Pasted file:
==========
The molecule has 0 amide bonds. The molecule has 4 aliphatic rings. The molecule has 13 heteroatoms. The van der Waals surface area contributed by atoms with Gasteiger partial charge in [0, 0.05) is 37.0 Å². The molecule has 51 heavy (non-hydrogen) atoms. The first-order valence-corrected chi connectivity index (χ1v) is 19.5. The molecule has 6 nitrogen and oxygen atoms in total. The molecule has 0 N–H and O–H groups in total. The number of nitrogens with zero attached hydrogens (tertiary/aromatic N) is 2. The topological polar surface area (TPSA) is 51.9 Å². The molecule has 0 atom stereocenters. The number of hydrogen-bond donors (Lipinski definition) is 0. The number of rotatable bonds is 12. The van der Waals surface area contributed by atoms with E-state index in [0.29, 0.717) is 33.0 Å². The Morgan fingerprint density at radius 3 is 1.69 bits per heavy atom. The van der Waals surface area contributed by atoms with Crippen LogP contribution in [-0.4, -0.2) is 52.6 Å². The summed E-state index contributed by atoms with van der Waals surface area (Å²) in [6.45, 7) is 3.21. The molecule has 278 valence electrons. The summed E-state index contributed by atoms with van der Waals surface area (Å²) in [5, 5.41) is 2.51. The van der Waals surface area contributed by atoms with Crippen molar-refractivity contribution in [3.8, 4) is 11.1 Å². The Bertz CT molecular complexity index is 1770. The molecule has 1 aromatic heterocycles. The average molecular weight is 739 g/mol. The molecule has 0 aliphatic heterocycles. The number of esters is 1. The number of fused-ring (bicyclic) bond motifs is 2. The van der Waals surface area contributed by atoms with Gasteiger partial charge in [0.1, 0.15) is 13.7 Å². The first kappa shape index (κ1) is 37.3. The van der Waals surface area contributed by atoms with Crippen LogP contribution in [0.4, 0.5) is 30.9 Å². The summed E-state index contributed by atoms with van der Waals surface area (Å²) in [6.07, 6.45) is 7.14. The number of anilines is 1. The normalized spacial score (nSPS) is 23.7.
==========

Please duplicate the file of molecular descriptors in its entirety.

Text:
The molecule has 0 amide bonds. The molecule has 4 aliphatic rings. The molecule has 13 heteroatoms. The van der Waals surface area contributed by atoms with Gasteiger partial charge in [0, 0.05) is 37.0 Å². The molecule has 51 heavy (non-hydrogen) atoms. The first-order valence-corrected chi connectivity index (χ1v) is 19.5. The molecule has 6 nitrogen and oxygen atoms in total. The molecule has 0 N–H and O–H groups in total. The number of nitrogens with zero attached hydrogens (tertiary/aromatic N) is 2. The topological polar surface area (TPSA) is 51.9 Å². The molecule has 0 atom stereocenters. The number of hydrogen-bond donors (Lipinski definition) is 0. The number of rotatable bonds is 12. The van der Waals surface area contributed by atoms with E-state index in [0.29, 0.717) is 33.0 Å². The Morgan fingerprint density at radius 3 is 1.69 bits per heavy atom. The van der Waals surface area contributed by atoms with Crippen LogP contribution in [-0.4, -0.2) is 52.6 Å². The summed E-state index contributed by atoms with van der Waals surface area (Å²) in [6.45, 7) is 3.21. The molecule has 278 valence electrons. The summed E-state index contributed by atoms with van der Waals surface area (Å²) in [5, 5.41) is 2.51. The van der Waals surface area contributed by atoms with Crippen molar-refractivity contribution in [3.8, 4) is 11.1 Å². The Bertz CT molecular complexity index is 1770. The molecule has 1 aromatic heterocycles. The average molecular weight is 739 g/mol. The molecule has 0 aliphatic heterocycles. The number of esters is 1. The number of fused-ring (bicyclic) bond motifs is 2. The van der Waals surface area contributed by atoms with Gasteiger partial charge in [0.1, 0.15) is 13.7 Å². The first kappa shape index (κ1) is 37.3. The van der Waals surface area contributed by atoms with Crippen LogP contribution in [0.4, 0.5) is 30.9 Å². The summed E-state index contributed by atoms with van der Waals surface area (Å²) in [6.07, 6.45) is 7.14. The number of anilines is 1. The normalized spacial score (nSPS) is 23.7.